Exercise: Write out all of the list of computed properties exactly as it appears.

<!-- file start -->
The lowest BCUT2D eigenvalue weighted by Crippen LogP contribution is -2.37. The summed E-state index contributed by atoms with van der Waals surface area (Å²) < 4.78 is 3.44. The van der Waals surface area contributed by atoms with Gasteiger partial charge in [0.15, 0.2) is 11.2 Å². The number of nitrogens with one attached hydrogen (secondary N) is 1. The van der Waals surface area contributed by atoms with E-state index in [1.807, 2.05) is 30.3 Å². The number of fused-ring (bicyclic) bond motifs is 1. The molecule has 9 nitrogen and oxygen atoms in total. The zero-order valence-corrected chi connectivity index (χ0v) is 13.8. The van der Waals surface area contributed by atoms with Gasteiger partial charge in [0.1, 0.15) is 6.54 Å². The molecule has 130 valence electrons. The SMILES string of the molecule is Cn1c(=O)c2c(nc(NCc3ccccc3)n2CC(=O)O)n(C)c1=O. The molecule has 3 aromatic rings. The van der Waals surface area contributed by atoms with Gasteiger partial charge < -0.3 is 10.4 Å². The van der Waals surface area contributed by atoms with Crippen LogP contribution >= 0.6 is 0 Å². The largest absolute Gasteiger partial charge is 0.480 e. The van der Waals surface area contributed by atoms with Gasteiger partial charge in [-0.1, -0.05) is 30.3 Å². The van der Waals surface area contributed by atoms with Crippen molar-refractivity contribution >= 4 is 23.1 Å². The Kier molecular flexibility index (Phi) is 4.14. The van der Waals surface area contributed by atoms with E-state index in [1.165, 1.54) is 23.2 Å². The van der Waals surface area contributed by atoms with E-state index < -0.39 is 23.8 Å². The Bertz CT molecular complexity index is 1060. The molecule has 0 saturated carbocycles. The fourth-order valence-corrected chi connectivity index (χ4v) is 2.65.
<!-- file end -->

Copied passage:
The lowest BCUT2D eigenvalue weighted by Crippen LogP contribution is -2.37. The summed E-state index contributed by atoms with van der Waals surface area (Å²) < 4.78 is 3.44. The van der Waals surface area contributed by atoms with Gasteiger partial charge in [0.15, 0.2) is 11.2 Å². The number of nitrogens with one attached hydrogen (secondary N) is 1. The van der Waals surface area contributed by atoms with E-state index in [1.807, 2.05) is 30.3 Å². The number of fused-ring (bicyclic) bond motifs is 1. The molecule has 9 nitrogen and oxygen atoms in total. The zero-order valence-corrected chi connectivity index (χ0v) is 13.8. The van der Waals surface area contributed by atoms with Gasteiger partial charge in [0.1, 0.15) is 6.54 Å². The molecule has 130 valence electrons. The SMILES string of the molecule is Cn1c(=O)c2c(nc(NCc3ccccc3)n2CC(=O)O)n(C)c1=O. The molecule has 3 aromatic rings. The van der Waals surface area contributed by atoms with Gasteiger partial charge < -0.3 is 10.4 Å². The van der Waals surface area contributed by atoms with Crippen LogP contribution >= 0.6 is 0 Å². The largest absolute Gasteiger partial charge is 0.480 e. The van der Waals surface area contributed by atoms with Gasteiger partial charge in [-0.1, -0.05) is 30.3 Å². The van der Waals surface area contributed by atoms with Crippen molar-refractivity contribution >= 4 is 23.1 Å². The Kier molecular flexibility index (Phi) is 4.14. The van der Waals surface area contributed by atoms with E-state index in [1.165, 1.54) is 23.2 Å². The van der Waals surface area contributed by atoms with E-state index < -0.39 is 23.8 Å². The Bertz CT molecular complexity index is 1060. The molecule has 0 saturated carbocycles. The fourth-order valence-corrected chi connectivity index (χ4v) is 2.65.